What makes a ‘good death’?
Many have written about what makes a ‘good death’ 9 10 11). This sanitised version of death is becoming a national obsession. A recent review on ‘successful dying’ identified 11 core themes that appear across studies where people (usually terminally ill patients or their relatives) list what is important to them at the end of life12. Seamus thinks aiming for a good death is counterproductive – it can become a box-ticking exercise. It’s also a burden on healthcare professionals who have to ensure that terminally ill patients receive the good death they’re expecting. Plus, fulfilling all 11 themes would require the kind of resources that our stretched health service could only dream of.
The themes identified include what I consider to be the basics, like having family present and dying with dignity. But things get pretty unrealistic, pretty quickly. ‘A sense of emotional wellbeing’ is something I barely manage day-to-day; I imagine most people hoping to accomplish this on their deathbed will be disappointed. People also want to have a sense of ‘life completion’; a mindset difficult to achieve for anyone not dying from old age. One of the core themes is having a good relationship with healthcare professionals, but if, like most people dying in the UK, you’ve been admitted to hospital, you’re more likely to see an assortment of strangers than your GP. At least in hospital, you have a decent chance of being pain-free (that’s number two on the list).
The reality is even dying with dignity is a stretch. Most people want to die at home, but more than half of us are dying in hospitals in acute care. We’re surrounded by healthcare workers, not the family, friends (and on occasion, pets) that are featured in the ‘good death’ checklists. You may be moved using hoists, fed through a tube, or prodded with needles. There may be a whole battery of tests and scans, and other undignified procedures. We’re wilfully ignoring the fact that death is, and always has been, a messy process.
Has modern medicine made a mess of death?
Dr Dilip Jeste, senior author of the ‘successful dying’ review, summed up their research group’s main conclusion – patients should always be asked how they want to die. Considering how sinister this sounds, getting an answer isn’t as straightforward in a hospital as asking for a show of hands at a science festival. We all share a fear of death. Robin says this is universal. Wherever he has worked – whether in Botswana or Wishaw – everyone projects their fears (and their expectations) onto their doctors. This pressure can, and does, shape healthcare priorities.
It’s clear that people want to have control over their deaths. Seamus thinks that doctors have helped fuel these unrealistic expectations. Libby points out that this can be traced back to medical school where doctors are trained to diagnose illnesses and provide treatments to cure their patients. There is no talk of dying. The very existence of palliative care absolves other departments of dealing with death. With patients actively avoiding the subject, some doctors are guilty of using indirect language. Talking about patients ‘declining’ and ‘not doing very well’ might conform to societal norms, but it can leave patients and their relatives confused13. According to Seamus, it’s not unusual to see terminally ill patients who don’t even know that they’re dying.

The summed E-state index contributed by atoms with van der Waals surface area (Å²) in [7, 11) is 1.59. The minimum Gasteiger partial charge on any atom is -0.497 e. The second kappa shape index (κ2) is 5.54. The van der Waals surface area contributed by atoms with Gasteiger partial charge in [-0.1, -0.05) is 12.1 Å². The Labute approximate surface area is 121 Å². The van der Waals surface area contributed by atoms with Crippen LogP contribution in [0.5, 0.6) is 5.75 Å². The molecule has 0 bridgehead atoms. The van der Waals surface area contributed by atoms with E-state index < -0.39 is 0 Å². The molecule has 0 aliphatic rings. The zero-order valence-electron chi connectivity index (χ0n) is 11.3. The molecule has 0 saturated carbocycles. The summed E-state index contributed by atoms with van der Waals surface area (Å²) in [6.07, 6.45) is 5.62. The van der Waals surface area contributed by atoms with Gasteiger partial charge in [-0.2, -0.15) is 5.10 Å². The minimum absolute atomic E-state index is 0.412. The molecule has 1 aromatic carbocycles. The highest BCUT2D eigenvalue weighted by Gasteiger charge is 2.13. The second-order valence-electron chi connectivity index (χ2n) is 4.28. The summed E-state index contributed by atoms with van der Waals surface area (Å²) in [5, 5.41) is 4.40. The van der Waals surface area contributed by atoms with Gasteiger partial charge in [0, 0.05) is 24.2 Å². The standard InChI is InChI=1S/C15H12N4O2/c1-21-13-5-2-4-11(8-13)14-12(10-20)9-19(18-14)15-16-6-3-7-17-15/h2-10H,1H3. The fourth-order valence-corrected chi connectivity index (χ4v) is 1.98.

Doctors might think that euphemisms are softening the blow, but desperate people clinging to hope aren’t always able to read between the lines. Telling a cancer patient that there is a 1% chance that palliative chemotherapy will cure them isn’t the same as saying there’s a 99% chance they will die. By the time doctors decide it’s time to have the big conversation, their terminally ill patient may not be able to make decisions about their care. Doctors are only human and, clearly, these are difficult conversations. It’s especially difficult to broach the subject in a hospital ward, where there will likely be family members, plenty of noise, and other patients that need attention.
This is not necessarily the fault of modern medicine – doctors delivering bad news can fear a negative reaction from the patient’s family. Grieving people can react unpredictably, even violently, with some blaming staff for the death of their loved one (I wonder at what point funeral directors started saying ‘loved one’ instead of dead relative?). This fear isn’t irrational. After doctors at Great Ormond Street Hospital made the difficult – but medically-indicated – decision to withdraw life-support from terminally ill baby Charlie Gard, protesters gathered outside the hospital. Charlie had a rare genetic disorder which left him with irreversible brain damage and unable to move. His doctors decided that continuing life-support was only prolonging the dying process. But despite this, doctors received thousands of abusive messages, including death threats14. People increasingly demand every last possible treatment for their dying relatives. And it seems like doctors can carry out these treatments for the benefit of the living, rather than the terminally ill. This becomes apparent when you look at how doctors die.
Healthcare workers are less likely to have intensive end of life care or to die in a hospital than the general population15. Seamus finds this frightening, as it means that doctors are subjecting their patients to treatments that they would never have for themselves. The case of Charlie Gard is an extreme example, but the decision to withdraw treatment isn’t always clear cut. Doctors don’t always know when to stop – Robin says many are “brainwashed” into thinking that the moral thing to do is to keep pushing treatment onto patients. This isn’t just a UK problem; Dilip (of ‘Successful Dying’ fame) has also said that US physicians are trained to prolong life16. The panellists were all concerned about how we determine and give consideration to quality of life. There are many ethical concerns about overtreatment but, as Seamus said, “doctors see death as a failure, and suffering as somebody else’s problem”.